Plans to rush through the House of Representatives legislation that would expand the scope of the Clean Water Act, the main tool for keeping the nation's waters clean, have proved to be too ambitious.
Rep. James L. Oberstar, chairman of the House Transportation and Infrastructure Committee, last week shelved his goal of introducing and passing his water legislation before Congress goes on vacation Friday. The Minnesota Democrat instead will introduce his legislation, called the Clean Water Restoration Act, next year.
Mr. Oberstar told InsideEPA that "passing the bill in 2009 was our goal, but we still don't have a common agenda with the Senate, and I still have to work on House members. ... My goal is to get on it early in the next session."
After The Washington Times reported Dec. 4 that Mr. Oberstar planned a quick and quiet effort to pass the legislation, 28 Republican lawmakers from Western states came out against the measure. They said in a letter to House Speaker Nancy Pelosi and Senate Majority Leader Harry Reid that they would oppose any legislation that included Mr. Oberstar's proposal.
The Senate Environment and Public Works Committee passed its legislation in June with no Republican support.
Mr. Oberstar's announcement gives opponents of the measure more time to rally opposition, said Melissa Subbotin, a spokeswoman for the Congressional Western Caucus, which wrote the letter.
Mr. Oberstar's bill, which is expected to be similar to water legislation he introduced previously, would allow the Environmental Protection Agency, in conjunction with the Army Corps of Engineers, to protect all of the nation's waterways. EPA polices only "navigable" waters, those large enough for ship traffic. Supporters of the measure say two Supreme Court cases significantly limited the scope of the 1972 Clean Water Act.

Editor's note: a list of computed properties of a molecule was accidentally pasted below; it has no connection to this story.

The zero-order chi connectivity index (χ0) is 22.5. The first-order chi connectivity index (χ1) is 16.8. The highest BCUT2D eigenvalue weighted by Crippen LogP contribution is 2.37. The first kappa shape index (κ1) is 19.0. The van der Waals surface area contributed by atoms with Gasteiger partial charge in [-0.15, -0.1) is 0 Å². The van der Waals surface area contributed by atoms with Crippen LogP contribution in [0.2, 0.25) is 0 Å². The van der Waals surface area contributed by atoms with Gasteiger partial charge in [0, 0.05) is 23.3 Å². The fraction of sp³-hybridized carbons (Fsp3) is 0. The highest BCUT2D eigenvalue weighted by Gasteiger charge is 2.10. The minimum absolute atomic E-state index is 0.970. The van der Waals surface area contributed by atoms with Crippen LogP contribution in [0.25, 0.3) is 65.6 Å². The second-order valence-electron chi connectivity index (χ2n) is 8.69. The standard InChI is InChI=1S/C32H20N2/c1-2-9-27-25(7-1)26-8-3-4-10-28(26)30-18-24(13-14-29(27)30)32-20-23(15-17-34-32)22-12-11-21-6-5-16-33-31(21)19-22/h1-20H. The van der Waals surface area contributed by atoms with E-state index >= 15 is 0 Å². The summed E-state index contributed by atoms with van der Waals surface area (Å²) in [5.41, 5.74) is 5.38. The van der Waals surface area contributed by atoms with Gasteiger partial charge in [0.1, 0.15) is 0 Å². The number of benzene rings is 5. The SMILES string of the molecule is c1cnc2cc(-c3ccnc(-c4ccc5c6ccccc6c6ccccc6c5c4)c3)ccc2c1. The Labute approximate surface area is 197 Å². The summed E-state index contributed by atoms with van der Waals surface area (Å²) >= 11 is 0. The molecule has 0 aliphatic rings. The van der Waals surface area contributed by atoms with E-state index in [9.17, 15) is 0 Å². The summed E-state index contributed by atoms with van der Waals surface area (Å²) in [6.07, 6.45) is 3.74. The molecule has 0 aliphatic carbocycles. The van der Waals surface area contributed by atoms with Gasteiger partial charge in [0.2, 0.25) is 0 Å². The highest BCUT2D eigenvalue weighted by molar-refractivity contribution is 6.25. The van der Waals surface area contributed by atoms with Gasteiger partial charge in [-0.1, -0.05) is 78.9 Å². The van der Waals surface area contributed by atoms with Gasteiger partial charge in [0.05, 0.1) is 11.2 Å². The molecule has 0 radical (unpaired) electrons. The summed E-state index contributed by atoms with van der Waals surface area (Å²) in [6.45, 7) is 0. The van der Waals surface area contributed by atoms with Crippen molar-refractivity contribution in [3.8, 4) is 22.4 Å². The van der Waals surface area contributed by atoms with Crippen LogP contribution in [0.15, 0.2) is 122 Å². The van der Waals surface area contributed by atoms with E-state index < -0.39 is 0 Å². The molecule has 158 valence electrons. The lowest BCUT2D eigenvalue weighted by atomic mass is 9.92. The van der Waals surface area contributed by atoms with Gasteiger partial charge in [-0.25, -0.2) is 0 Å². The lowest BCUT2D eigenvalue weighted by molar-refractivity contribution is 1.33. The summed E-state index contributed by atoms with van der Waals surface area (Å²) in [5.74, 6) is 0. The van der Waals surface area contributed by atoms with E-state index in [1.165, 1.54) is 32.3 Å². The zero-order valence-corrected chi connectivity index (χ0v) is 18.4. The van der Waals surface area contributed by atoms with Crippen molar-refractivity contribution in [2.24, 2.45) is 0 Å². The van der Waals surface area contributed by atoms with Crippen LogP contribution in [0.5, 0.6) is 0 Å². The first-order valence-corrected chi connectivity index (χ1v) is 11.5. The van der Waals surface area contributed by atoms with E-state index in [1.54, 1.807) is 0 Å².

The water bill faces an uncertain future in the House. When Mr. Oberstar introduced his bill in 2007, it had 176 Democratic co-sponsors. The bill, if enacted, would give EPA authority over bodies of water as small as creeks and ditches along the roadside.
Specialists say the law also would open the way to government regulation of 20 million acres of the nation's so-called isolated wetlands and the 59 percent of the nation's streams that do not flow year-round. These are two types of water that now are largely exempt from federal oversight.
As a result of the potential expansion of federal power, a group including powerful lobbies and businesses has formed the Waters Advocacy Coalition to fight the legislation.
The coalition says the bill would increase red tape for developers and drive up business costs. In addition, the group says, the bill would pre-empt states' regulatory authority.
Given the short time Mr. Oberstar has to pass the bill in 2009, Republicans feared that his measure would be tacked onto another bill and passed in the session's closing hours. Lobbyists expected that the water bill could be attached to the spending bill for defense programs, an unrelated bill with strong support.
Rep. Rob Bishop, Utah Republican and chairman of the caucus, opposed Mr. Oberstar's bill each time it was discussed. Miss Subbotin said Mr. Bishop will fight it again next year.
"This is not the first time Congressman Bishop has opposed the bill, and if it comes back in January, this clearly will not be the congressman's last time," she said.
A spokesman would not confirm Mr. Oberstar's comments to InsideEPA.